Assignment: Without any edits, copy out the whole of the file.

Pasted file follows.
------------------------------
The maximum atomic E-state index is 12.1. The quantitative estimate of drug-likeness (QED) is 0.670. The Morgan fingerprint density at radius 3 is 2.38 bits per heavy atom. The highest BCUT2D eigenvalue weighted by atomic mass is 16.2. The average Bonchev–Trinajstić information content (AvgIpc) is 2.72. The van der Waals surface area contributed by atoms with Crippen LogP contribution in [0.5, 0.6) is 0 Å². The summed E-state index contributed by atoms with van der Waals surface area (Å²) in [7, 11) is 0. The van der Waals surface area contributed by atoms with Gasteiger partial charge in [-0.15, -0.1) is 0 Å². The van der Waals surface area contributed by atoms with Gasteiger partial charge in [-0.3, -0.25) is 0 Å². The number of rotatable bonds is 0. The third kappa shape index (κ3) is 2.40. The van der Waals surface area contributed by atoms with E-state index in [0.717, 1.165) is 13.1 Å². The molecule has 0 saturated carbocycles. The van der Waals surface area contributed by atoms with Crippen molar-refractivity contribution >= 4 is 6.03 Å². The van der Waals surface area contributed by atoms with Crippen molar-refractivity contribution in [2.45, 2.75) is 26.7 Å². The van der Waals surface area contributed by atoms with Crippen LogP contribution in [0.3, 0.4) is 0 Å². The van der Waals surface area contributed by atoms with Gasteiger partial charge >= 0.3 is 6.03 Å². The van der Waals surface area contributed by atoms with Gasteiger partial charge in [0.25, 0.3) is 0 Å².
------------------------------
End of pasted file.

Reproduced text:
The maximum atomic E-state index is 12.1. The quantitative estimate of drug-likeness (QED) is 0.670. The Morgan fingerprint density at radius 3 is 2.38 bits per heavy atom. The highest BCUT2D eigenvalue weighted by atomic mass is 16.2. The average Bonchev–Trinajstić information content (AvgIpc) is 2.72. The van der Waals surface area contributed by atoms with Crippen LogP contribution in [0.5, 0.6) is 0 Å². The summed E-state index contributed by atoms with van der Waals surface area (Å²) in [7, 11) is 0. The van der Waals surface area contributed by atoms with Gasteiger partial charge in [-0.15, -0.1) is 0 Å². The van der Waals surface area contributed by atoms with Gasteiger partial charge in [-0.3, -0.25) is 0 Å². The number of rotatable bonds is 0. The third kappa shape index (κ3) is 2.40. The van der Waals surface area contributed by atoms with E-state index in [0.717, 1.165) is 13.1 Å². The molecule has 0 saturated carbocycles. The van der Waals surface area contributed by atoms with Crippen molar-refractivity contribution >= 4 is 6.03 Å². The van der Waals surface area contributed by atoms with Crippen molar-refractivity contribution in [2.45, 2.75) is 26.7 Å². The van der Waals surface area contributed by atoms with Crippen LogP contribution in [0.3, 0.4) is 0 Å². The van der Waals surface area contributed by atoms with Gasteiger partial charge >= 0.3 is 6.03 Å². The van der Waals surface area contributed by atoms with Gasteiger partial charge in [0.25, 0.3) is 0 Å².